Primary Source Adventures
Texas City Disaster
This PSA utilizes primary sources in the form of photographs and written accounts taken during the Texas City disaster. Some advantages of these sources are that they allow learners to experience an individual’s personal recollection of the event along with period photographs. One disadvantage of these personal written recollections is that they were compiled fifty years after the disaster, thus the author’s memories may have faded with the passage of time and other accounts of the event. This PSA allows learners to experience the Texas City disaster from an individual perspective.
Students will examine period photographs and personal accounts from We Were There, Texas City’s fiftieth anniversary project to commemorate the disaster. The learner will also gain an understanding of the scale of the damage and how people reacted to the crisis. Worksheet questions stem from a variety of learning styles so that each student has the opportunity to shine. Teachers may also modify and easily incorporate these worksheets into their predesigned lesson plans.
The web links provided will help each instructor prepare, research, and present interesting reputable sites during lectures.
Texas City Disaster
by Vale Fitzpatrick
Texas City, on the southwestern shore of Galveston Bay seven miles from Galveston and eleven miles from the Gulf of Mexico in Galveston County, is a deepwater port on the mainland. Texas City became the site of the worst industrial catastrophe in United States history. When two Liberty merchant ships, the SS Grandcamp and SS High Flyer, carrying ammonium nitrate fertilizer exploded on the 16 and 17 April 1947.
On the morning of 16 April 1947, just before 8:00am, longshoremen removed the hatch covers on Hold 4 of the French Liberty ship SS Grandcamp to finish loading a cargo of ammonium nitrate fertilizer; some 2,300 tons were already on board, 880 of which were in the lower part of Hold 4.1 Shortly thereafter smoke was reported and began to billow from the hold; the longshoreman were ordered out of the hold after their attempts to extinguish the fire failed. The first officer ordered that no water be used to fight the fire, although the ship’s fire hoses were available and the ship’s fire pump was operating. Instead the first officer ordered steam introduced into the hold in an attempt to smother the fire.2 By 8:30am the pressure from the compressed steam blew off the hatch covers, and a thick column of orange smoke billowed out. The smoke and fire began to attract onlookers and the fire department was called. The twenty-eight men of the Texas City Fire Department arrived and began fighting the fire. At about 9:00am flames spewed from the open hatches; at 9:12am the SS Grandcamp detonated in a massive explosion felt a hundred miles away at Port Arthur. Massive clouds of black smoke mushroomed into the sky. The entire dock area was destroyed, and the nearby Monsanto Chemical Company, grain warehouses, along with numerous oil and chemical storage tanks. A chain reaction of smaller explosions and fires were triggered by flaming, flying debris. Over 1,000 residences were damaged or destroyed by the initial explosion.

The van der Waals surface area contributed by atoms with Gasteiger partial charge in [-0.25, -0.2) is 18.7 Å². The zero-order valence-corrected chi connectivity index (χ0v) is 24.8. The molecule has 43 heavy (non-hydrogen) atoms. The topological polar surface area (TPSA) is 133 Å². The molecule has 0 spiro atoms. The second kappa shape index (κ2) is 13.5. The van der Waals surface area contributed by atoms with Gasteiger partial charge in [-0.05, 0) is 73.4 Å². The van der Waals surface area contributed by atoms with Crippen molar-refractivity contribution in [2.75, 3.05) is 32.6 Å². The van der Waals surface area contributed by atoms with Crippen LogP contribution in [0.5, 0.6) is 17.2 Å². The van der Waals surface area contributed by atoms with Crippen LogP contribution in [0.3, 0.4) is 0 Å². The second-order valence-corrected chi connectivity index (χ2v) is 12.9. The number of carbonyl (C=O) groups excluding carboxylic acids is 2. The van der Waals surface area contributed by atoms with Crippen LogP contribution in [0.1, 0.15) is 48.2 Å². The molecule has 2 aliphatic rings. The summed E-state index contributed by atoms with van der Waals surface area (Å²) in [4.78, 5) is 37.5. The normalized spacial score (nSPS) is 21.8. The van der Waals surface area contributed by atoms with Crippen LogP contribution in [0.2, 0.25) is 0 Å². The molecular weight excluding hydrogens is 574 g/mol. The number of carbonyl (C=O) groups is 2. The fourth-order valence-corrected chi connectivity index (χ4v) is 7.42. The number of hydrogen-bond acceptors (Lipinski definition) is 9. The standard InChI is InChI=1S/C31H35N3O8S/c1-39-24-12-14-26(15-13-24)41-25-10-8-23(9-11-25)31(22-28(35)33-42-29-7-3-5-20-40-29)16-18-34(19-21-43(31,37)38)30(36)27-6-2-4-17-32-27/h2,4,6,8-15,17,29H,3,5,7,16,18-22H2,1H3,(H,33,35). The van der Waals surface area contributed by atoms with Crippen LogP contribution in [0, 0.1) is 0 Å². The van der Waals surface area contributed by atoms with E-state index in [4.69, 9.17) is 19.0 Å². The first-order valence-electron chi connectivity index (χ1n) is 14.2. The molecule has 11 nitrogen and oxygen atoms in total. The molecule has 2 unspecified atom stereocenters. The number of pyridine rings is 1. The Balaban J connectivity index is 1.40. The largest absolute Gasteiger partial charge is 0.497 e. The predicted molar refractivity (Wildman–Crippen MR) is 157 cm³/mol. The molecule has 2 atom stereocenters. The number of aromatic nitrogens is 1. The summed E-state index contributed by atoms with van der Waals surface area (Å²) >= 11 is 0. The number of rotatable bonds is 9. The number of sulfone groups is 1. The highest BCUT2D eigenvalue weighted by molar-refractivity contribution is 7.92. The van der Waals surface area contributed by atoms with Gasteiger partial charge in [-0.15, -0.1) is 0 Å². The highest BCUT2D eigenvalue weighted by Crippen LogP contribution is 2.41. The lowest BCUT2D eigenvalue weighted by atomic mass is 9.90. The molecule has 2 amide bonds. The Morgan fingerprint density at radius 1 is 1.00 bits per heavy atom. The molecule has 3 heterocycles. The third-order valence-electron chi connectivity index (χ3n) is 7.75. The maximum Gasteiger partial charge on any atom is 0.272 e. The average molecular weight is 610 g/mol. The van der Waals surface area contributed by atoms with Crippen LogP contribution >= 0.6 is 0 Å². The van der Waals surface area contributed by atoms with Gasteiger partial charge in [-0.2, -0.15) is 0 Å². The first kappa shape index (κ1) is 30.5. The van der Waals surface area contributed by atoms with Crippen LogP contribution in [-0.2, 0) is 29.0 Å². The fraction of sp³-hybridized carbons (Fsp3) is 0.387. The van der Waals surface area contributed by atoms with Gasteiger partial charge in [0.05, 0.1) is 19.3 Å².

The explosion had killed twenty-six Texas City firemen and destroyed all of the city’s fire-fighting equipment, including four trucks. The shockwave destroyed buildings and sent metal shrapnel raining down across the city. The shrapnel ranged in size from a rivet head to a portion of the ship’s structure estimated to weigh 60 tons. Within one-half mile of the epicenter the shrapnel pattern was one ‘missile’ every 2 square feet. Almost all persons in the dock area: firemen, ships’ crews and spectators were killed. Additionally a wave of water at least fifteen feet tall swept inland grounding the Longhorn II, a 150ft steel barge, on land. The water then carried debris and many dead and injured persons back to sea, where most perished. The large number of injured quickly overwhelmed the three medical clinics. Texas City had no hospital. Within the hour doctors, nurses and ambulances began arriving on their own initiative from Galveston, surrounding cities and nearby military bases, until almost 4,000 workers were present; to establish temporary hospitals, morgues, and shelters.